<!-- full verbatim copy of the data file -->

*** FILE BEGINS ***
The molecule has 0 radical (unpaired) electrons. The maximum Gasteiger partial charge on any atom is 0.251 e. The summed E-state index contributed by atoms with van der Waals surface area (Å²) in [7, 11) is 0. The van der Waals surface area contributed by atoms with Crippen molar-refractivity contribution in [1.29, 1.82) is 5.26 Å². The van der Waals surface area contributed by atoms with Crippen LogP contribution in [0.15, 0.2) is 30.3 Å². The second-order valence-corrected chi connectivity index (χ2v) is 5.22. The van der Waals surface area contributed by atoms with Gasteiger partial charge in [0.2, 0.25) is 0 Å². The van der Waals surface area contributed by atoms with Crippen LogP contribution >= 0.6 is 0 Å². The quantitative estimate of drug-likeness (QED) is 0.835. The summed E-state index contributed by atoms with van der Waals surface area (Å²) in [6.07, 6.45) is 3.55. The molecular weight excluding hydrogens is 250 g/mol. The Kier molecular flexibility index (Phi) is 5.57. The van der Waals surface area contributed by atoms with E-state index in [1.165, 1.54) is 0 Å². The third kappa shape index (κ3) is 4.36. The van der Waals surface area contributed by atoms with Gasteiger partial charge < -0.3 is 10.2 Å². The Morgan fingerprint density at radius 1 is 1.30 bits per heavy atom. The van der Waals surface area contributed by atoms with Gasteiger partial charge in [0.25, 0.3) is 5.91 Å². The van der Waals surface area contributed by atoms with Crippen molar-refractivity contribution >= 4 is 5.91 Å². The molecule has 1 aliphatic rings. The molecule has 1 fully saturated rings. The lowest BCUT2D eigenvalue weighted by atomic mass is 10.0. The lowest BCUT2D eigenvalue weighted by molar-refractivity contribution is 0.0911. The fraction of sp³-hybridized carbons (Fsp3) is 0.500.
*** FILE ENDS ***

The molecule has 0 radical (unpaired) electrons. The maximum Gasteiger partial charge on any atom is 0.251 e. The summed E-state index contributed by atoms with van der Waals surface area (Å²) in [7, 11) is 0. The van der Waals surface area contributed by atoms with Crippen molar-refractivity contribution in [1.29, 1.82) is 5.26 Å². The van der Waals surface area contributed by atoms with Crippen LogP contribution in [0.15, 0.2) is 30.3 Å². The second-order valence-corrected chi connectivity index (χ2v) is 5.22. The van der Waals surface area contributed by atoms with Gasteiger partial charge in [0.2, 0.25) is 0 Å². The van der Waals surface area contributed by atoms with Crippen LogP contribution >= 0.6 is 0 Å². The quantitative estimate of drug-likeness (QED) is 0.835. The summed E-state index contributed by atoms with van der Waals surface area (Å²) in [6.07, 6.45) is 3.55. The molecular weight excluding hydrogens is 250 g/mol. The Kier molecular flexibility index (Phi) is 5.57. The van der Waals surface area contributed by atoms with E-state index in [1.165, 1.54) is 0 Å². The third kappa shape index (κ3) is 4.36. The van der Waals surface area contributed by atoms with Gasteiger partial charge < -0.3 is 10.2 Å². The Morgan fingerprint density at radius 1 is 1.30 bits per heavy atom. The van der Waals surface area contributed by atoms with Gasteiger partial charge in [0.25, 0.3) is 5.91 Å². The van der Waals surface area contributed by atoms with Crippen molar-refractivity contribution >= 4 is 5.91 Å². The molecule has 1 aliphatic rings. The molecule has 1 fully saturated rings. The lowest BCUT2D eigenvalue weighted by atomic mass is 10.0. The lowest BCUT2D eigenvalue weighted by molar-refractivity contribution is 0.0911. The fraction of sp³-hybridized carbons (Fsp3) is 0.500.